For the rest, the Ikea initiation arrived in college.
And even now, years removed from all that, we still heart Ikea for everything from its brilliantly inexpensive essentials (read wooden hangers - 8 for $3, remarkably hard-to-break wine glasses - 6 for $5, a three-piece stainless steel cookware set for $10, etc.) to more substantial items like an eminently usable laptop table, mattress-saving mattress pads and deck deck outfittings.
Our affection for their products (and their proximity to John’s) notwithstanding, it was nice to be reminded — after they dropped the ball with their so-called first “urban store,” which opened in Philadelphia in 2004 and had zero positive urban design components to it — why we really want to boff Ikea.
And that reminder came on Tuesday when Ikea announced it would no longer be offering plastic shopping bags for free to its customers.
According to the Environmental Protection Agency, the U.S. consumes over 380 billion plastic bags, sacks and wraps each year. Each year, Americans throw away some 100 billion polyethylene plastic bags, and less than one percent of them are recycled. Single-use bags made of high-density polyethylene are the main culprit. Once brought into existence to tote purchases, they will accumulate and persist on our planet for up to 1000 years.Hot damn, Ikea — you had at us at “hello.”
IKEA U.S. is taking a stand. With the goal of reducing plastic bag litter that is strangling our planet, IKEA will no longer be offering customers free plastic bags. Beginning March 15, every plastic bag at every IKEA U.S. store across the nation will cost five cents. All proceeds* from this 'program year' bag campaign will go to American Forests, the nation's oldest non-profit citizens conservation organization, to plant trees to restore forests and offset CO2 emissions.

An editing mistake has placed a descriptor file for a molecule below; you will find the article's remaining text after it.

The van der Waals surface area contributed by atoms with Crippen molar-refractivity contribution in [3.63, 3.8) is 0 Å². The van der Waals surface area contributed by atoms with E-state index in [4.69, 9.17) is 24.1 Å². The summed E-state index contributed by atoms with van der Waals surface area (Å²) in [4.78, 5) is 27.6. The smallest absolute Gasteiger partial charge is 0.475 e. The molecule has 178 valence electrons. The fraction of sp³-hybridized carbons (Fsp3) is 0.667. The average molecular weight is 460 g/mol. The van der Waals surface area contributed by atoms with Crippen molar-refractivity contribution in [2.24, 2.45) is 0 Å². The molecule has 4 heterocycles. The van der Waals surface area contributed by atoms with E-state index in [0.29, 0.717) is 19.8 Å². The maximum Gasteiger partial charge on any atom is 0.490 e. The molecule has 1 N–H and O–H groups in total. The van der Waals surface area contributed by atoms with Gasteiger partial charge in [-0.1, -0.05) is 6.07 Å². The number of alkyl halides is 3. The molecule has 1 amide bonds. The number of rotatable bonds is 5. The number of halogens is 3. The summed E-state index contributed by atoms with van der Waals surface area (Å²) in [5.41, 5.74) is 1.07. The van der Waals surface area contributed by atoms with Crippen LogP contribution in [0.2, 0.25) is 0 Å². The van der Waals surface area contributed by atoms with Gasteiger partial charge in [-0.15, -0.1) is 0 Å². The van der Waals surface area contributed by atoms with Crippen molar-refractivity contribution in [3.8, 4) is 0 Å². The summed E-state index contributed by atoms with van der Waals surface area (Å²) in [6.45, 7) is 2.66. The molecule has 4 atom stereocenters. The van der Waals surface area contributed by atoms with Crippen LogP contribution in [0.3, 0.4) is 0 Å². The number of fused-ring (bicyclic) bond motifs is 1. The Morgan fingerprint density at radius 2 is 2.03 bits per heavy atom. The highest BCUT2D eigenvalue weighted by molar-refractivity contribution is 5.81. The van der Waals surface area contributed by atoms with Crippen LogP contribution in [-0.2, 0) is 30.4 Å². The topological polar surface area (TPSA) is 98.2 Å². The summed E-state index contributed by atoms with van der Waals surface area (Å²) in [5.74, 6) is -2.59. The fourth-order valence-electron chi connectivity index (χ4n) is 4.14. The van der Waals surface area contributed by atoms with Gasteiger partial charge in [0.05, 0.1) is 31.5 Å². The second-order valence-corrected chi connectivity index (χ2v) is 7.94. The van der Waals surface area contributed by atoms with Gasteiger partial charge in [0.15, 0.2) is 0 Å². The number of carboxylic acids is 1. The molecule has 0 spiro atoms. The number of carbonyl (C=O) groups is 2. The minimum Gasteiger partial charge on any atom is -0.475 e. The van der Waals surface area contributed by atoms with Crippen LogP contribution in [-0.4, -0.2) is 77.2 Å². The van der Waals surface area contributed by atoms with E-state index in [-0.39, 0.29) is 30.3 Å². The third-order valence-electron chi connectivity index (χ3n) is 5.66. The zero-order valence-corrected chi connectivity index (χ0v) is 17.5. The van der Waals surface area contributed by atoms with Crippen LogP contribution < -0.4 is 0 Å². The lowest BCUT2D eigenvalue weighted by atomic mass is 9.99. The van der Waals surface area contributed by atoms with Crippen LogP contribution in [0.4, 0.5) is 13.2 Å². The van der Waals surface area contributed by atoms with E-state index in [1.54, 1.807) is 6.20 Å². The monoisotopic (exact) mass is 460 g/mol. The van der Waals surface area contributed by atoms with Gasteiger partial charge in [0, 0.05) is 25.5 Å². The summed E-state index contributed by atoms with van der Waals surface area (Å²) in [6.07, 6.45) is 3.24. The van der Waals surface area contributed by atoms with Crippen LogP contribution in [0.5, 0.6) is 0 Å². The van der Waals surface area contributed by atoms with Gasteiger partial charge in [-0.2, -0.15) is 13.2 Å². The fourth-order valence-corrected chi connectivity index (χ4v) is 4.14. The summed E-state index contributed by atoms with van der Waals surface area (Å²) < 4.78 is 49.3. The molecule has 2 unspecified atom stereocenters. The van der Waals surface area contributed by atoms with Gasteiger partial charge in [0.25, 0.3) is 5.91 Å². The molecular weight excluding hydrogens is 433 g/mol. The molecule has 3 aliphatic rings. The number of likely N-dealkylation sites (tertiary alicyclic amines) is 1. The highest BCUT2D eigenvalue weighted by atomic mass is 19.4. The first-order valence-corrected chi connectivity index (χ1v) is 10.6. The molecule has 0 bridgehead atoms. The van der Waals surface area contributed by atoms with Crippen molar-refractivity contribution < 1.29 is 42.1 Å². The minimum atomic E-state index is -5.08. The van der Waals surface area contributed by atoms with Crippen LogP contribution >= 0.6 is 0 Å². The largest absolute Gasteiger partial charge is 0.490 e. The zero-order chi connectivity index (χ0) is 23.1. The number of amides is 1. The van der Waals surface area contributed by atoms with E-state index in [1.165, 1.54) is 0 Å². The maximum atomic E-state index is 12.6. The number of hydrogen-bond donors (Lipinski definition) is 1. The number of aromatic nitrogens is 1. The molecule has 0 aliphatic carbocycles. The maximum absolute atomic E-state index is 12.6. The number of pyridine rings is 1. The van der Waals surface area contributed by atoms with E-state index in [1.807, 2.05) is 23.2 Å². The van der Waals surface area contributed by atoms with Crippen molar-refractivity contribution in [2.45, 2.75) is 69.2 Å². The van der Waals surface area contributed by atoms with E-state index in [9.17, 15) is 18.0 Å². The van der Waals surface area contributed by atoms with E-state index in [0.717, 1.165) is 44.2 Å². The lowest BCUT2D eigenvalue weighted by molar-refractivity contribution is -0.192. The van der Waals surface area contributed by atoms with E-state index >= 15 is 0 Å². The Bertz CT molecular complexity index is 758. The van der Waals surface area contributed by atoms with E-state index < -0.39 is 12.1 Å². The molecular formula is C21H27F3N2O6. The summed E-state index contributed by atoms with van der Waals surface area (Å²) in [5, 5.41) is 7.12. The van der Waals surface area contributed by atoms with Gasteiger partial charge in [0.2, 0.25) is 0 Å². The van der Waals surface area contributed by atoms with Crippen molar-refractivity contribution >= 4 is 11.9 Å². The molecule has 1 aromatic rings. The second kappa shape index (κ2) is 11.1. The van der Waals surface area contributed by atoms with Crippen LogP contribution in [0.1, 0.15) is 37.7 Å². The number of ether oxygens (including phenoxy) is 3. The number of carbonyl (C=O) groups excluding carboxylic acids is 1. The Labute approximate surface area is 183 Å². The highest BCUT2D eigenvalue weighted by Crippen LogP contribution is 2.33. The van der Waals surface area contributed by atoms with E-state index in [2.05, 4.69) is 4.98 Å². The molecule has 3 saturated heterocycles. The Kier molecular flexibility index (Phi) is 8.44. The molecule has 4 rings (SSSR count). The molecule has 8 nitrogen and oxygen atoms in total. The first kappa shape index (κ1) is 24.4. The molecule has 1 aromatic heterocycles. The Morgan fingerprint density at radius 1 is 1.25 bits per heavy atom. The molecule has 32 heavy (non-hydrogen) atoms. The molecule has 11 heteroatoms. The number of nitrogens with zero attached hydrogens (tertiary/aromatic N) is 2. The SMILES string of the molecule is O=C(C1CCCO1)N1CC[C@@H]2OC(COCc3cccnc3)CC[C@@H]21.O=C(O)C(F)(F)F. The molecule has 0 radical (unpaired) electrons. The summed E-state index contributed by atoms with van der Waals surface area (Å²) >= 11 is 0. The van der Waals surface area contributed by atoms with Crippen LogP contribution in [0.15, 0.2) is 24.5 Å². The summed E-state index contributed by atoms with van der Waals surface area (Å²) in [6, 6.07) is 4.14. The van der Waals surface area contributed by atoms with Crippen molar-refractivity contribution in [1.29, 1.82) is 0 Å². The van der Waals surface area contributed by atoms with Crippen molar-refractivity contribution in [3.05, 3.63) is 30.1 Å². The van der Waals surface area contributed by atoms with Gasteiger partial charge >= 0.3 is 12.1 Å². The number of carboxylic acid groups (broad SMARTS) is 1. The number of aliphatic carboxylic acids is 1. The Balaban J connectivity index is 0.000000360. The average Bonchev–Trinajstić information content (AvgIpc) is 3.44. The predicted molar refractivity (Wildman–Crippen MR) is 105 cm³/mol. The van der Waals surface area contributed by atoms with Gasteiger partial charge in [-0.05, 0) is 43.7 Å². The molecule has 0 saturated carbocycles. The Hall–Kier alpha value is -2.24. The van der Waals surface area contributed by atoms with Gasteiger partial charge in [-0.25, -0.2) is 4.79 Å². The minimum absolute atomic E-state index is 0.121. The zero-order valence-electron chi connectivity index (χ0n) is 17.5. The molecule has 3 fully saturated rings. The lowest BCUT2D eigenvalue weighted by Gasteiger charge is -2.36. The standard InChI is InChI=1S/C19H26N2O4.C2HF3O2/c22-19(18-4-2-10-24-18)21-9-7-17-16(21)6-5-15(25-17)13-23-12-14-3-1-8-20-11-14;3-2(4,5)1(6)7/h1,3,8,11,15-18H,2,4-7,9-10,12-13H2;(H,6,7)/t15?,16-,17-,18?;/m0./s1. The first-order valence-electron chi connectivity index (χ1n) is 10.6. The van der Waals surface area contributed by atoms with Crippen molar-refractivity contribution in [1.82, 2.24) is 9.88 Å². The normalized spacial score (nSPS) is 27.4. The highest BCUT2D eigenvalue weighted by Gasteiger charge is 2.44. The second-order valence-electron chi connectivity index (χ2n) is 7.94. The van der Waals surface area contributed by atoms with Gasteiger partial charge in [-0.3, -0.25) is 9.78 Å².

Also, to help alter customer behavior and endorse environmentally responsible habits, IKEA will be selling its iconic reusable 'Big Blue Bag' for 59 cents, a cost that has been reduced from 99 cents.
Honestly, we think Philadelphia should make like Ireland and tax the shit out of plastic bags. Or — what the hell — let our ban-happy City Council at ‘em and just ban the bastards outright. (Seriously, both should, at the very least, be discussed as possibilities to determine if and how much the city has to benefit from a plastic bag tax or ban. An amount, we would assert, is a lot.)
Moreover, reusable bags are undeniably sexy.
So, what is the answer, paper or plastic? NEITHER! Look into purchasing reusable bags or reusing your paper or plastic bags at the store. Reusing a bag meant for just one use has a big impact. […]And it’s high time Philadelphia had one of its very own.
In New York City alone, one less grocery bag per person per year would reduce waste by five million pounds and save $250,000 in disposal costs. [EPA]
Center City District, Reading Terminal Market, Food Trust — we are looking at you.
Ikea to America: your wasteful ways make our beautiful Scandinavian forests cry [Newswire]
Ikea to cut its customers’ plastic bag consumption in half in one year to 35 million, the equivalent of planting 1.5 million trees [AP / Philadelphia Inquirer]
More than 380 billion plastic bags, sacks and wraps are consumed in the U.S. each year [Reusablebags.com]
Bagging the Plastic Bag [Ikea, Official Site, halfway down]
[ Lead photo via Flickr user MikeWebkist ]